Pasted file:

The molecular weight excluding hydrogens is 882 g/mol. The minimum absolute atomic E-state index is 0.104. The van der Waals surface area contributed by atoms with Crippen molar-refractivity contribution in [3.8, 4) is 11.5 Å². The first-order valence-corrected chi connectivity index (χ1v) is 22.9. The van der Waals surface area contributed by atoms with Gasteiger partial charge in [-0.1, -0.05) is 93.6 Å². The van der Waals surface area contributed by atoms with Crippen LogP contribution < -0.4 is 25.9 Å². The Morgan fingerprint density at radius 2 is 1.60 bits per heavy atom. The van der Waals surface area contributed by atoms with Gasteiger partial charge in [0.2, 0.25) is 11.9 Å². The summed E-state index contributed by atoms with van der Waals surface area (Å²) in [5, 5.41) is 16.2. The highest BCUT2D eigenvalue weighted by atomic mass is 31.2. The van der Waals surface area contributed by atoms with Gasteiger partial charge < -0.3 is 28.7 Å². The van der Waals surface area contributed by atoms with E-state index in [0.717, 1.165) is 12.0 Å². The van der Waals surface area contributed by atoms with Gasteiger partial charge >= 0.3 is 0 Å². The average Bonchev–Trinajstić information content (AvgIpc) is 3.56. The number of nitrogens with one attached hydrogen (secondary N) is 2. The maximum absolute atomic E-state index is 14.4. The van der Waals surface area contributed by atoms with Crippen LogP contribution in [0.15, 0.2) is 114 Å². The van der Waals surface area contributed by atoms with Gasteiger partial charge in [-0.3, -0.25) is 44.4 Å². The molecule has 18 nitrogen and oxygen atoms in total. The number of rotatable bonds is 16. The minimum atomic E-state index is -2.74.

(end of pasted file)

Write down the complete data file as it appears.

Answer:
The molecular weight excluding hydrogens is 882 g/mol. The minimum absolute atomic E-state index is 0.104. The van der Waals surface area contributed by atoms with Crippen molar-refractivity contribution in [3.8, 4) is 11.5 Å². The first-order valence-corrected chi connectivity index (χ1v) is 22.9. The van der Waals surface area contributed by atoms with Gasteiger partial charge in [-0.1, -0.05) is 93.6 Å². The van der Waals surface area contributed by atoms with Crippen LogP contribution < -0.4 is 25.9 Å². The Morgan fingerprint density at radius 2 is 1.60 bits per heavy atom. The van der Waals surface area contributed by atoms with Gasteiger partial charge in [0.2, 0.25) is 11.9 Å². The summed E-state index contributed by atoms with van der Waals surface area (Å²) in [5, 5.41) is 16.2. The highest BCUT2D eigenvalue weighted by atomic mass is 31.2. The van der Waals surface area contributed by atoms with Gasteiger partial charge < -0.3 is 28.7 Å². The van der Waals surface area contributed by atoms with E-state index in [0.717, 1.165) is 12.0 Å². The van der Waals surface area contributed by atoms with Gasteiger partial charge >= 0.3 is 0 Å². The average Bonchev–Trinajstić information content (AvgIpc) is 3.56. The number of nitrogens with one attached hydrogen (secondary N) is 2. The maximum absolute atomic E-state index is 14.4. The van der Waals surface area contributed by atoms with Crippen LogP contribution in [0.15, 0.2) is 114 Å². The van der Waals surface area contributed by atoms with Gasteiger partial charge in [-0.3, -0.25) is 44.4 Å². The molecule has 18 nitrogen and oxygen atoms in total. The number of rotatable bonds is 16. The minimum atomic E-state index is -2.74.